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The benefits of tubeless tyres and how to repair a punctured one







The dread thought of a new car driver is a punctured tyre, especially so if no one is traveling with it. Moreover like Murphy’s law, punctures happen when you least expect them and moreso when you are actually in a hurry. Owning a SUV means that changing tyres is more difficult than handling a new born’s soiled diapers with only one hand. The experience for a puncture is usually a giveaway that there is a loss in pressure and the steering wheel suddenly feels more heavier to maneuver. There is also the temporary loss of control in the vehicle’s handling. There is however a work around through this ordeal and it comes in the form of tubeless tyres. Tubeless tyres, as the  name would imply, means that there are no separate tubes inside it to hold the air. Instead they feature a inner lining which is made of butyl compound and one which holds the air inside along with an air tight joint between the wheel and tyre.

When one is driving at high speeds, the tyre of the wheel and its tube have a friction. This leads to generation of heat and heat build up starts. In this event, if a sharp object happens to enter the tyre, then it would lead to rupture of the tyre tube. This would be a dangerous thing to happen at high speeds. If the loss of air is a sudden event, it can lead into a catastrophe. The benefit of a tubeless tyre is that the release of air is gradual and hence chances of a blowout are far less. Tubeless tyres are also slightly lighter than the ones with tubes. This contributes to a slight edge in the fuel pumps. Handling and ride quality are also raised a bar above. However when going for tubeless tyres, ensure that you have fitting alloy wheels for them. A steel rim might bend on impact which would create a gap between the tyre and rim, which allows the air to escape and thus spoiling the very purpose of going for a tubeless tyre.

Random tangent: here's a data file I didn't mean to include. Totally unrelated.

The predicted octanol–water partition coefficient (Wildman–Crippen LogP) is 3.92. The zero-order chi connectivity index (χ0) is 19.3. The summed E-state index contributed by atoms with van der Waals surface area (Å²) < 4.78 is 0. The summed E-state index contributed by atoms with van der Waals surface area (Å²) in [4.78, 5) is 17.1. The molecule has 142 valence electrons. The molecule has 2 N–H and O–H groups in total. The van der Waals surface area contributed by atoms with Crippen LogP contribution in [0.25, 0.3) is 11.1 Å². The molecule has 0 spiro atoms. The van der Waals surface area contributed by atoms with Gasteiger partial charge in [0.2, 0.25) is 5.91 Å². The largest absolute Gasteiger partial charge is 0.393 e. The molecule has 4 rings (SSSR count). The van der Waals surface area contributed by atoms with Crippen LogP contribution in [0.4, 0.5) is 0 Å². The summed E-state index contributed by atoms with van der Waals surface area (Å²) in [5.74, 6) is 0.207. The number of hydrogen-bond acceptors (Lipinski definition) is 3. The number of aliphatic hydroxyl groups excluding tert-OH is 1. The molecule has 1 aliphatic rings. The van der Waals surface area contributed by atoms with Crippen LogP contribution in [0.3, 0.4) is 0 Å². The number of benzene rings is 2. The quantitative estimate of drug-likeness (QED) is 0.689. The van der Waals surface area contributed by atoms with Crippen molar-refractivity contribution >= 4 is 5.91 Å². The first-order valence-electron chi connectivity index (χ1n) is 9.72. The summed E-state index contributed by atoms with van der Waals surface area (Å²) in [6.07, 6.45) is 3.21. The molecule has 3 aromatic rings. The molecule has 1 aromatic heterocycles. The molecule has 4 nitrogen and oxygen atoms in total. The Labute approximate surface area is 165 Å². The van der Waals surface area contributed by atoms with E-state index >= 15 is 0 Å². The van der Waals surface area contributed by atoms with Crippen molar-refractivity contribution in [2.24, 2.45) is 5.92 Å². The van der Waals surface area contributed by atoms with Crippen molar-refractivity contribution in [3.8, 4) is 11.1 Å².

The parts which make a tubeless tyre are the sidewall which bears with the weight of the car and is marked with all the information of the tyre. The rubber lining is the tread on the tyre and this provides grip on different road surfaces and situations. Bracing piles of metal which support the structure of the tyre. Casing ply of textiles which support the inner rubber lining. Bead zone which helps keep the tyres mounted on the wheel. Inner lining of butyl which forms an airtight skin and this in turn helps maintain the air pressure in the tyres and hence it is inflated the whole time. Bead wire made of metal which is used to mount the tyre on the rim and hence keeping the tyre airtight.

Well, how to repair a punctured tube is another thing. A tyre which has got tubes is an alright thing since it would be repaired at most of the puncture outlets. For a tubeless tyre, be ready to invest in a kit which costs Rs 250. This kit should have atleast 5 rubber plugs. Though tubeless tyres aren’t a safety guard against punctures, they are safe from the perspective that they lose out air at a far lesser clip than what one can think of with tubed tyres.

First of all, remove the offending wheel and then pull out the mischievous nail. Locate the area of puncture and clean the surrounding puncture. Gently thread the plug in needle tool from the puncture kit so that the center of the plug is in the eye. Next up, push the needle firmly into the puncture  on the tyre till just about one third of the rubber plug is outside the tyre.

With a clean jerk, pull out the needle leaving place for the plug and thus the puncture would be fixed. A small part of the plug can be cut so that it doesn’t stick out like a sore thumb.

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One Response

  1. Dear sirs
    I am very pleased to observe the difference between a tubless tyre
    and the ordinary tube type version.i shall be interested to know the marking
    on tyres and symbols for summer and winter seasons. moreover what is the most reliable to fit on trucks buses and coaches non skid if cross ply tube type or tubeless An interesting guideline is very much appreciated please
    regards

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